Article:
Most beginning bladesmiths can hardly wait to forge out their first damascus blades. Making damascus is challenging and exciting, especially when you advance enough to try and create the more complex designs. I still enjoy the challenge forging intricate mosaic damascus patterns, and especially figuring out how to make new ones.
I also enjoy teaching and passing down whatever knowledge I have collected over the decades. So, in 2008 I opened a knifemaking school in Pine Plains, New York. Most of my classes are based on the forging technique.
The most exciting thrill of teaching is watching a few of my students advance to become competent bladesmiths in their own right. I can honestly say I have met a lot of very nice, talented folks over the years at my school. Some just want to be hobbyist or part-time makers, and others hope to one day become full-time knifemakers.
They are talented bladesmiths who have been doing incredible work so far. These gents have only been making knives a couple of years. They have learned the proper way to forge and forge weld and have made some nice damascus. I knew they were ready for the next challenge making more complex damascus. I decided it was time for me to hold a more advanced multi-bar mosaic damascus class for them.
The class was four days. On the first day we went down to the shop and I explained what multi-bar mosaic damascus was and how it is made. I also explained how powdered mosaic damascus is made, though it is a completely different process.
The Problem: “Shooting in the Dark” with Mosaic Damascus Designs
While we were sitting around the table I gave everyone a box of different colored clays. Some thought I was making a joke with the clay until I showed them some of the damascus patterns I had made. Some of those clay designs I made in the early 1990s.
Back then I was working in an art foundry full time pushing a lot of hours, so I had very limited time to forge my knives and tomahawks, never mind work out new damascus patterns. At night I would work out damascus designs on paper. The weekends were often spent working hard at the forge making damascus from the paper designs.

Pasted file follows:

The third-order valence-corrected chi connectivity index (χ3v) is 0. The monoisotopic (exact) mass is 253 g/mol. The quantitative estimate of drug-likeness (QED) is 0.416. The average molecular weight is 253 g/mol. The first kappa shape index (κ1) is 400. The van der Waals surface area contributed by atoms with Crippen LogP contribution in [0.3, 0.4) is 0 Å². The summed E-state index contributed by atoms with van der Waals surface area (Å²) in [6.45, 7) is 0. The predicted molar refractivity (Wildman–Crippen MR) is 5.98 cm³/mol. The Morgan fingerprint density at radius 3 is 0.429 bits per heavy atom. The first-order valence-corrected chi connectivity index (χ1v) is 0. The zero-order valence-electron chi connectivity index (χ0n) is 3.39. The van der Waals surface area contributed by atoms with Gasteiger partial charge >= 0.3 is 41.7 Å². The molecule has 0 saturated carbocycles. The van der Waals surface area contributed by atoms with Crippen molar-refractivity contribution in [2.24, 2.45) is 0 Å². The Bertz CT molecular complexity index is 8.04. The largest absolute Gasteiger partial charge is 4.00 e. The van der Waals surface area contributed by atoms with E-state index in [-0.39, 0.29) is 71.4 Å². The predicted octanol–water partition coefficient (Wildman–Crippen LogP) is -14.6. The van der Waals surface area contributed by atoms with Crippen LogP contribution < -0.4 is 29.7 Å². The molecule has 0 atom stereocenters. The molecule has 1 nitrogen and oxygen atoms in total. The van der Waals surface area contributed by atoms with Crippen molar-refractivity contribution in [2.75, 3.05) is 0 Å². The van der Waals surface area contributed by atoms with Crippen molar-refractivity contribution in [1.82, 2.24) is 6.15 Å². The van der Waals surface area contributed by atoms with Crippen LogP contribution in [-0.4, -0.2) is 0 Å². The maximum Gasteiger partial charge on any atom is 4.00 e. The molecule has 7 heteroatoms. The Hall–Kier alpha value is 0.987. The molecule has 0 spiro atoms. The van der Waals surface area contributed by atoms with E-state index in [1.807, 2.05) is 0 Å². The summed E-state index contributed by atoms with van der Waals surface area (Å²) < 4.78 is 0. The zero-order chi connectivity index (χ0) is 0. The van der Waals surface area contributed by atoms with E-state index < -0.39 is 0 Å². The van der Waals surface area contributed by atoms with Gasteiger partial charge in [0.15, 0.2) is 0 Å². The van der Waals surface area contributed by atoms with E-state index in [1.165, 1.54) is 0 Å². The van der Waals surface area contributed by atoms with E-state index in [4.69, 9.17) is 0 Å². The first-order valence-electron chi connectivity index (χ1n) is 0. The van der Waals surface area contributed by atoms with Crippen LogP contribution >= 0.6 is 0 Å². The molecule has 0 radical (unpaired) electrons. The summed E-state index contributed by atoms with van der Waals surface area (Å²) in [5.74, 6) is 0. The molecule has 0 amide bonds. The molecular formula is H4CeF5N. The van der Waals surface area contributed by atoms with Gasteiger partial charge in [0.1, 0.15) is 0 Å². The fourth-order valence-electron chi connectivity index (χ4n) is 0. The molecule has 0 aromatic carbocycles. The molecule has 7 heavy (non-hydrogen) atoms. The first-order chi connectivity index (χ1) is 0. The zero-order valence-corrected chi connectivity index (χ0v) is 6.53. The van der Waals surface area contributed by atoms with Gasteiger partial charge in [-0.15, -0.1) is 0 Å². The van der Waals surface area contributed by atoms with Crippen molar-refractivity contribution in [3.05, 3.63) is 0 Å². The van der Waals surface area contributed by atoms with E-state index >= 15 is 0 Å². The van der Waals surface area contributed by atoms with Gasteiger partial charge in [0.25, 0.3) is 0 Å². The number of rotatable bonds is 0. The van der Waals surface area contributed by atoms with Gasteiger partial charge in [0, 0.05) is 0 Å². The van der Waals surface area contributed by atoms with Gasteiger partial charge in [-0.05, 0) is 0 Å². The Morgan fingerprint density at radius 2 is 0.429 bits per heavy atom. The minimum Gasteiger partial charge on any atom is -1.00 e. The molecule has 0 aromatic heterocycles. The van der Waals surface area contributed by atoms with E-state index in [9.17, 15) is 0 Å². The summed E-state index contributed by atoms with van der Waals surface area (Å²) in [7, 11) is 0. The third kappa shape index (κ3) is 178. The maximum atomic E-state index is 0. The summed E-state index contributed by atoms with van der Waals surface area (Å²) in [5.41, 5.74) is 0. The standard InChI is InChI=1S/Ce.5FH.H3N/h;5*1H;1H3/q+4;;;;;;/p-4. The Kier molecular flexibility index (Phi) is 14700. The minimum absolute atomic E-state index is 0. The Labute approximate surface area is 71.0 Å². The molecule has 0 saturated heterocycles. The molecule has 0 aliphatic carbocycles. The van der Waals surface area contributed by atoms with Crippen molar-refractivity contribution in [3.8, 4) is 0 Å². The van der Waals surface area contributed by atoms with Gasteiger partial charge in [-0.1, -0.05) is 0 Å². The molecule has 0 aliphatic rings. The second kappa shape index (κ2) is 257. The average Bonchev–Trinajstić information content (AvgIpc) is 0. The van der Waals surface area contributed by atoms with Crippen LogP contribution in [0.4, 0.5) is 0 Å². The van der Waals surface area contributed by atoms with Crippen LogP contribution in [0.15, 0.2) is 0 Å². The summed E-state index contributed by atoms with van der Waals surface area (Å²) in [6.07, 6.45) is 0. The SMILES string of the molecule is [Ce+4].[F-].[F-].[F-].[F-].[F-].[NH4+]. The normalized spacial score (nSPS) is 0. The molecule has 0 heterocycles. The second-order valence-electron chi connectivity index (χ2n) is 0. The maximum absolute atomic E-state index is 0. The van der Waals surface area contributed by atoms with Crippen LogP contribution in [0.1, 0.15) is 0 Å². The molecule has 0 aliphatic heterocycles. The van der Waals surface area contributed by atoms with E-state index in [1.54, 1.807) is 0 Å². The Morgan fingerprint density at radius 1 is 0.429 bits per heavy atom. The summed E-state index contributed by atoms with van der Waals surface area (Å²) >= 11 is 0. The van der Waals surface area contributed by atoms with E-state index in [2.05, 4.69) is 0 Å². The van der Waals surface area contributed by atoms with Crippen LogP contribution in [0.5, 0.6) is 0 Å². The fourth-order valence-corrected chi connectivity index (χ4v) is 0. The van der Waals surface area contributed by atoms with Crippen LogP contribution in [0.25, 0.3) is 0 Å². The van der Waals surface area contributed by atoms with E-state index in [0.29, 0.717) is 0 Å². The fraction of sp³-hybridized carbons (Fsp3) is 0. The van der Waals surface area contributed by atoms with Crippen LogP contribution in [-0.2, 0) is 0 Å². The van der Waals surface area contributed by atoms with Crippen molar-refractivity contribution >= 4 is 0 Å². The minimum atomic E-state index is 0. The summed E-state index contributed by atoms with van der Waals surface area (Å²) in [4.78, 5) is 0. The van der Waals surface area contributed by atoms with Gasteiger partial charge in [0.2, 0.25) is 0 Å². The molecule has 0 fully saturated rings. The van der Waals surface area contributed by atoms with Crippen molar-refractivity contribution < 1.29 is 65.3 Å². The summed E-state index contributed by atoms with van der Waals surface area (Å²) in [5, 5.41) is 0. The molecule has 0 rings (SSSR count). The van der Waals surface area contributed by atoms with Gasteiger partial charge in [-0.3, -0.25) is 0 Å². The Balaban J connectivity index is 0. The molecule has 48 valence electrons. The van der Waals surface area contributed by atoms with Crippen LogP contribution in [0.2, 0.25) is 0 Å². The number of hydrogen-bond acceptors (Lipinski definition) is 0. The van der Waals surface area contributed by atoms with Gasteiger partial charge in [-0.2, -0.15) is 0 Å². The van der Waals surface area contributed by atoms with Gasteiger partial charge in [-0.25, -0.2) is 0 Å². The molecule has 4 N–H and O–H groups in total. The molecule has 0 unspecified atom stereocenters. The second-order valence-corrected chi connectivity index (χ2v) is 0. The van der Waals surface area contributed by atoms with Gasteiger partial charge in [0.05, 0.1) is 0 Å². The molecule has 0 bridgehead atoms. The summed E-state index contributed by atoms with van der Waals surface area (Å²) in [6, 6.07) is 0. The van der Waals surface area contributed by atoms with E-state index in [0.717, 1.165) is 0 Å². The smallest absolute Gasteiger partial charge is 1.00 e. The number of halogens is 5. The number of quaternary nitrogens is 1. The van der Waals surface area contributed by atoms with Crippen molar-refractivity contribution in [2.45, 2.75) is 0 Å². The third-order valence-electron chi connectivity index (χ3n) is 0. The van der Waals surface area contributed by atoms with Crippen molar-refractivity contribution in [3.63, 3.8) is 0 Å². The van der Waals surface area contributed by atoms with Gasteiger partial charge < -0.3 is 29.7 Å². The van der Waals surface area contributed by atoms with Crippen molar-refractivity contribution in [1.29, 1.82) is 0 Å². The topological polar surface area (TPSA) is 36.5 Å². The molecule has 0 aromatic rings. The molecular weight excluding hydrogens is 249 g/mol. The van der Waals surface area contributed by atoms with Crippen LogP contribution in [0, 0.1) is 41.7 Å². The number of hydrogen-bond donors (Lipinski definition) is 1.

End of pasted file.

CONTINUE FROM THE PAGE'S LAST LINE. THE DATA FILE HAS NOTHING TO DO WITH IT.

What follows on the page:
Unfortunately, many times when I finished the mosaic damascus billet, even though some did turn out to be nice patterns, they were not quite what I wanted. Basically, when you work out designs on paper, at least for me, I felt I was shooting in the dark without night vision. I knew I had to find some answer or solution to my problem.
The Solution: Kids’ Modeling Clay
While I was thinking what would be the best solution, the answer was right in front of me. I was working on a sculpture using red and yellow wax, and that is when it occurred to me. I started cutting off a few slices of red and yellow wax and made a billet out of it. I folded, twisted and so on as I would do with steel. While the wax was not so pliable in the cold form, it still gave me the idea of what I had to do.
The next day during lunch break I ran out to the arts and craft s store and bought two boxes of multi-colored clay, the kind kids used to play with or use at school. I was very excited for my new finding and anxious to see how well it would work.
I made my first multi-bar mosaic clay billet that turned out better than expected in allowing me to preview the mosaic damascus designs. Making clay damascus does not mean you will like every pattern you create, but it is still a lot more efficient and easier on the pocketbook than forging all day long to find out the design is not what you wanted.
I could hardly wait to show my wife Lori that I had found the solution to my problem. Over the years, I probably came up with more designs in clay than I would ever be able to forge out in steel.
A Shortcut with a Long History
That is how I got started making clay damascus. I shared this technique with fellow makers. Actually, similar techniques have been done in glass beads for hundreds of years. I have many books on Indian trade beads in beautiful designs.
As kids we used to play with marbles that also had beautiful designs in them. It just never occurred to me to incorporate any of this into my knives.
Making Clay Billets
On the first day of class I demonstrated making a clay billet and explained, step by step, what to do and what to watch for.
Next I showed the group how to take the same starting multi-bar billets, and, by using different arrangements and folds, create two or three different mosaic damascus designs.
As the students started working out their designs in clay, I asked them to write down every step they took: how many layers they started with, how many times they cut the billet, how many times they folded it, in which direction they folded, in which direction they forged, and so on. This written reference is very important if you want to recreate the design in steel.
I got such a kick out of watching grownups having fun with clay, showing off to each other the designs they had created. It reminded me of back when I started making clay mosaic damascus and how excited I was.
That day everyone seemed on a diet because no matter how often I said “Lunchtime!” no one was hungry. Finally, Lori came home from work and we had dinner. At the table the only conversation was which of their designs they would choose to forge out on the second day of class.